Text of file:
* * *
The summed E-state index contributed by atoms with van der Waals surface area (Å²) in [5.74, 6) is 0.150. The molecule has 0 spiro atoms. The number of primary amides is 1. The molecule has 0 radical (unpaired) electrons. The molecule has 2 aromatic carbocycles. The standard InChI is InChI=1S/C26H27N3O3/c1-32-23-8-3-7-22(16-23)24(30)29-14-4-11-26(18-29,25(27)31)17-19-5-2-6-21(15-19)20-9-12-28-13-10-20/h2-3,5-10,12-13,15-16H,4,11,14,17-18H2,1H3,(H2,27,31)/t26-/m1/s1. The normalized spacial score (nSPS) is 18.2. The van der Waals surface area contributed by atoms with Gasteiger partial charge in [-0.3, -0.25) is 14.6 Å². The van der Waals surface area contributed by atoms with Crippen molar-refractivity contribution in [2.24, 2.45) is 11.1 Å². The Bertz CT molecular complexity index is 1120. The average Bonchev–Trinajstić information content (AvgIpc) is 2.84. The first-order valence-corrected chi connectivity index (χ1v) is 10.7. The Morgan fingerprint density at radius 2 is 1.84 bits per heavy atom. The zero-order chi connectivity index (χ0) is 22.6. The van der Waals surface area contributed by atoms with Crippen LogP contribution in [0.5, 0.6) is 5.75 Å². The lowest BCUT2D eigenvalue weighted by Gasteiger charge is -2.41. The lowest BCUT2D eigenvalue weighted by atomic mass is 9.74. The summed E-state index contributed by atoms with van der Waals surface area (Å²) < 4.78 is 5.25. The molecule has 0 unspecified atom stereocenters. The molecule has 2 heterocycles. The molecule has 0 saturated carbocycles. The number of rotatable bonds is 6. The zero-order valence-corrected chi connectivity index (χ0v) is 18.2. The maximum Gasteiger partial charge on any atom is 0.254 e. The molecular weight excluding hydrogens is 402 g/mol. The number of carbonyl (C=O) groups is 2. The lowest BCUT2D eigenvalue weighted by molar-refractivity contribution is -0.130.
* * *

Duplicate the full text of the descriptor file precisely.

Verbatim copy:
The summed E-state index contributed by atoms with van der Waals surface area (Å²) in [5.74, 6) is 0.150. The molecule has 0 spiro atoms. The number of primary amides is 1. The molecule has 0 radical (unpaired) electrons. The molecule has 2 aromatic carbocycles. The standard InChI is InChI=1S/C26H27N3O3/c1-32-23-8-3-7-22(16-23)24(30)29-14-4-11-26(18-29,25(27)31)17-19-5-2-6-21(15-19)20-9-12-28-13-10-20/h2-3,5-10,12-13,15-16H,4,11,14,17-18H2,1H3,(H2,27,31)/t26-/m1/s1. The normalized spacial score (nSPS) is 18.2. The van der Waals surface area contributed by atoms with Gasteiger partial charge in [-0.3, -0.25) is 14.6 Å². The van der Waals surface area contributed by atoms with Crippen molar-refractivity contribution in [2.24, 2.45) is 11.1 Å². The Bertz CT molecular complexity index is 1120. The average Bonchev–Trinajstić information content (AvgIpc) is 2.84. The first-order valence-corrected chi connectivity index (χ1v) is 10.7. The Morgan fingerprint density at radius 2 is 1.84 bits per heavy atom. The zero-order chi connectivity index (χ0) is 22.6. The van der Waals surface area contributed by atoms with Crippen LogP contribution in [0.5, 0.6) is 5.75 Å². The lowest BCUT2D eigenvalue weighted by Gasteiger charge is -2.41. The lowest BCUT2D eigenvalue weighted by atomic mass is 9.74. The summed E-state index contributed by atoms with van der Waals surface area (Å²) < 4.78 is 5.25. The molecule has 0 unspecified atom stereocenters. The molecule has 2 heterocycles. The molecule has 0 saturated carbocycles. The number of rotatable bonds is 6. The zero-order valence-corrected chi connectivity index (χ0v) is 18.2. The maximum Gasteiger partial charge on any atom is 0.254 e. The molecular weight excluding hydrogens is 402 g/mol. The number of carbonyl (C=O) groups is 2. The lowest BCUT2D eigenvalue weighted by molar-refractivity contribution is -0.130.